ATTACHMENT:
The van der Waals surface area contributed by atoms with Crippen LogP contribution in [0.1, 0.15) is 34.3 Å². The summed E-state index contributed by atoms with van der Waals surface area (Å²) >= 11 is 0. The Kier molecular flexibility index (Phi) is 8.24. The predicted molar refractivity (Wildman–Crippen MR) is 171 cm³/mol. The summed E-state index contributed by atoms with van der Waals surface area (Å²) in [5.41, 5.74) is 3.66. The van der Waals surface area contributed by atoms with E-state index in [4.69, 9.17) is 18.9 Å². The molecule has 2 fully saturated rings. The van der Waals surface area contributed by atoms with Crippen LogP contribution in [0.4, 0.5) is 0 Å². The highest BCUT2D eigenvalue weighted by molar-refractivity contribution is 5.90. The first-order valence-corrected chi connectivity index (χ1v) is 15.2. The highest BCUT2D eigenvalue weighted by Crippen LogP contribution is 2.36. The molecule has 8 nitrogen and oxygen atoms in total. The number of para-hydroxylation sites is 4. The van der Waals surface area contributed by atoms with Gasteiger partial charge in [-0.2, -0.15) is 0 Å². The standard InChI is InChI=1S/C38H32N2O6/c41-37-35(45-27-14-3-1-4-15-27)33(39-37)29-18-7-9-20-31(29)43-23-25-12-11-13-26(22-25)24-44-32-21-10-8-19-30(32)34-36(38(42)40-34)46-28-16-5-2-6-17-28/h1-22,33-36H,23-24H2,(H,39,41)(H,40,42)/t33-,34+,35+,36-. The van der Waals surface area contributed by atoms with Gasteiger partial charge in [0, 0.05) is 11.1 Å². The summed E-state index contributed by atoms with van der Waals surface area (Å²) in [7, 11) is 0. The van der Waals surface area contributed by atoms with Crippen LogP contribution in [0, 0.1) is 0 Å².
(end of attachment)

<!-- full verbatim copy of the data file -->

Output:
The van der Waals surface area contributed by atoms with Crippen LogP contribution in [0.1, 0.15) is 34.3 Å². The summed E-state index contributed by atoms with van der Waals surface area (Å²) >= 11 is 0. The Kier molecular flexibility index (Phi) is 8.24. The predicted molar refractivity (Wildman–Crippen MR) is 171 cm³/mol. The summed E-state index contributed by atoms with van der Waals surface area (Å²) in [5.41, 5.74) is 3.66. The van der Waals surface area contributed by atoms with E-state index in [4.69, 9.17) is 18.9 Å². The molecule has 2 fully saturated rings. The van der Waals surface area contributed by atoms with Crippen LogP contribution in [0.4, 0.5) is 0 Å². The highest BCUT2D eigenvalue weighted by molar-refractivity contribution is 5.90. The first-order valence-corrected chi connectivity index (χ1v) is 15.2. The highest BCUT2D eigenvalue weighted by Crippen LogP contribution is 2.36. The molecule has 8 nitrogen and oxygen atoms in total. The number of para-hydroxylation sites is 4. The van der Waals surface area contributed by atoms with Gasteiger partial charge in [-0.2, -0.15) is 0 Å². The standard InChI is InChI=1S/C38H32N2O6/c41-37-35(45-27-14-3-1-4-15-27)33(39-37)29-18-7-9-20-31(29)43-23-25-12-11-13-26(22-25)24-44-32-21-10-8-19-30(32)34-36(38(42)40-34)46-28-16-5-2-6-17-28/h1-22,33-36H,23-24H2,(H,39,41)(H,40,42)/t33-,34+,35+,36-. The van der Waals surface area contributed by atoms with Gasteiger partial charge in [0, 0.05) is 11.1 Å². The summed E-state index contributed by atoms with van der Waals surface area (Å²) in [7, 11) is 0. The van der Waals surface area contributed by atoms with Crippen LogP contribution in [0, 0.1) is 0 Å².